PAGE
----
When most people think of former tennis star Stefan Edberg, they think of his on-court accomplishments, which include six Grand Slam titles, four Davis Cup titles for his native country of Sweden, being the world’s number-one ranked player for a total of 72 weeks, all capped off by his induction into the tennis hall of fame in 2004.
While his life is not consumed by tennis these days, he is still known to break out his racquet on occasion and unleash that vicious one-handed backhand and beautiful serve-and-volley game tennis fans look back on fondly. Those on Grand Cayman who would like to witness Edberg’s beautiful version of tennis firsthand are in luck, as he will compete against Pat Cash in the main event of the annual Legends at Camana Bay, taking place Feb. 9 on the Festival Green.
Speaking during a telephone interview from his home in Sweden, Edberg explained why he doesn’t play much competitive tennis anymore, why he has chosen to come back and play in Grand Cayman, and how he has transitioned from a life on the court to a life in the finance world.
After your career it’s quite a transition, but I always had an interest in how my money was invested. Stefan Edberg
“Tennis is not a major part of my life nowadays,” he said. “I’ve kept playing exhibitions like I’m playing in Grand Cayman, but it’s not something I do very often. It has to be a special occasion, maybe once a year. When I’m at home, though, I still play two or three times a week to keep my fitness up. I also have my foundation for young players in Sweden to try and give something back to the game. Tennis will always be part of my life. It’s a lot less nowadays, but I still love to be on the court.”
BEING A TOURIST
Edberg, who has been to Grand Cayman for the Legends event twice before, said warm weather and great hospitality are major factors in why he is returning again.
“I’ve been to Cayman a couple of times before,” he said. “I’ve been treated very well when I’ve visited and weather wise it’s a great time of the year to leave Sweden.” He said he really loves Seven Mile Beach.
“I’ll be here with my family for 10 days and hope to spend most of the time on the beach, as well as re-visit Stingray City and the Turtle Farm, which is quite an experience,” he said. “I haven’t been to Hell yet, so maybe this time. There’s always something to do but mainly I’m looking forward to spending time on the beach.”
Like most retired athletes, Edberg has had to develop other interests to keep himself busy, and for him, his interests have turned to the world of finance and real estate.
“After your career it’s quite a transition, but I always had an interest in how my money was invested, so that’s how I got into it,” he said. “I take great interest in investments and I have enjoyed following the markets for the past two decades. In my hometown in Sweden, I’ve bought some commercial and residential real estate, so that takes up my time as well. Finance, real estate and tennis keep me pretty busy.”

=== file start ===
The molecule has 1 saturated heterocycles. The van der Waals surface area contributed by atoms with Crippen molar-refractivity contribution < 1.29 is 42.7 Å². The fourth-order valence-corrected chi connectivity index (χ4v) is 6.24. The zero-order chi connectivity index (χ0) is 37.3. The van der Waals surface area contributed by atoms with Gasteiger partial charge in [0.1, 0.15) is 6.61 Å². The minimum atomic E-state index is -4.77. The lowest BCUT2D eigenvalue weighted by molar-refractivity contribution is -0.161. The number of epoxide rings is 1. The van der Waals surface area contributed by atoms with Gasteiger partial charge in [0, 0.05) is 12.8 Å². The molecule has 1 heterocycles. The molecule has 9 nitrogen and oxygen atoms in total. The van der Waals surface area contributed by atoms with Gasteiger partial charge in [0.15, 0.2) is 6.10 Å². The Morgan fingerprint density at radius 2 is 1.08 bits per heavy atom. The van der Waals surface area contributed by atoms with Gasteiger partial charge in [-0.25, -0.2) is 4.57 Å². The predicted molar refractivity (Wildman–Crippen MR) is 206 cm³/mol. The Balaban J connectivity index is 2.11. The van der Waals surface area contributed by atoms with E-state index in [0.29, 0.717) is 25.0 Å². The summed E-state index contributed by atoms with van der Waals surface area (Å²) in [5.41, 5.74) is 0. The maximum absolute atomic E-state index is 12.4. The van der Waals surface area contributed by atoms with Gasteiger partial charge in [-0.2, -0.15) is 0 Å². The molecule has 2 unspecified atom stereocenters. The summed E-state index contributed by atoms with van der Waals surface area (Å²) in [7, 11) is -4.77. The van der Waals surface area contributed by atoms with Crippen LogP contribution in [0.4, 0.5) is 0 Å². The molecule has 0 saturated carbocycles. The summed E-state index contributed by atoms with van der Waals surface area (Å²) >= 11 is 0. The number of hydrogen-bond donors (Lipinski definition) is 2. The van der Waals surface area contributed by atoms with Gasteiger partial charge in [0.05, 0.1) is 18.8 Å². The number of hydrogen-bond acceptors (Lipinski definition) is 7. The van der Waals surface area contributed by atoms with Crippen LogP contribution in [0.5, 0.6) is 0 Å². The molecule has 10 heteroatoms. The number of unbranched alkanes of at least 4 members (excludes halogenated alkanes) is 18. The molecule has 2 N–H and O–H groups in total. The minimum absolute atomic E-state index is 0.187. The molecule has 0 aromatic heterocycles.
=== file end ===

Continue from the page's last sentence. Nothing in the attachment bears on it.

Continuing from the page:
Despite not playing as much anymore, Edberg still had a lot to say on the state of tennis today, particularly the dominance of Roger Federer, Rafael Nadal and Novak Djokovic.
“For over a decade they’ve cleaned up every Slam and Masters Series,” he said. “I think it’s very unlikely we’ll see such domination again. The more you think about it the more you realise how special these three players are, with over 40 Grand Slams combined.”
Of course Edberg has a special bond with Federer, having spent 2014 and 2015 as his coach and mentor, and it’s a time he looks back on fondly.
“It was special spending time with Roger for two years,” he said. “He’s probably the greatest player of all time. His popularity, his achievements … he is an extraordinary person on and off the court. Roger is always wanting to become better. I don’t think he’s quite finished. He always wants to improve. He loves the game. It was amazing last year with him winning two Slams. You could write hundreds of pages on his achievements.”
Now that he is retired, Edberg can reflect on his own career and some of his biggest moments on the court.
“Eventually you start to look back,” he said. “When you’re playing, you don’t think about it, but looking back at my tennis career, I’m proud of my achievements.”
In particular, he fondly recalls winning a big junior tournament at the age of 11 as an unseeded player in front more than 11,000 people; of becoming the world’s number one men’s player for the first time in 1990; of winning Wimbledon for the first time in 1988; and winning the U.S. Open for the first of two times in 1991.
“I beat Jim Courier and that was probably the best tennis match I played in my career,” he said of that U.S. Open victory.
Tickets to the Legends at Camana Bay are available at www.legendscayman.com.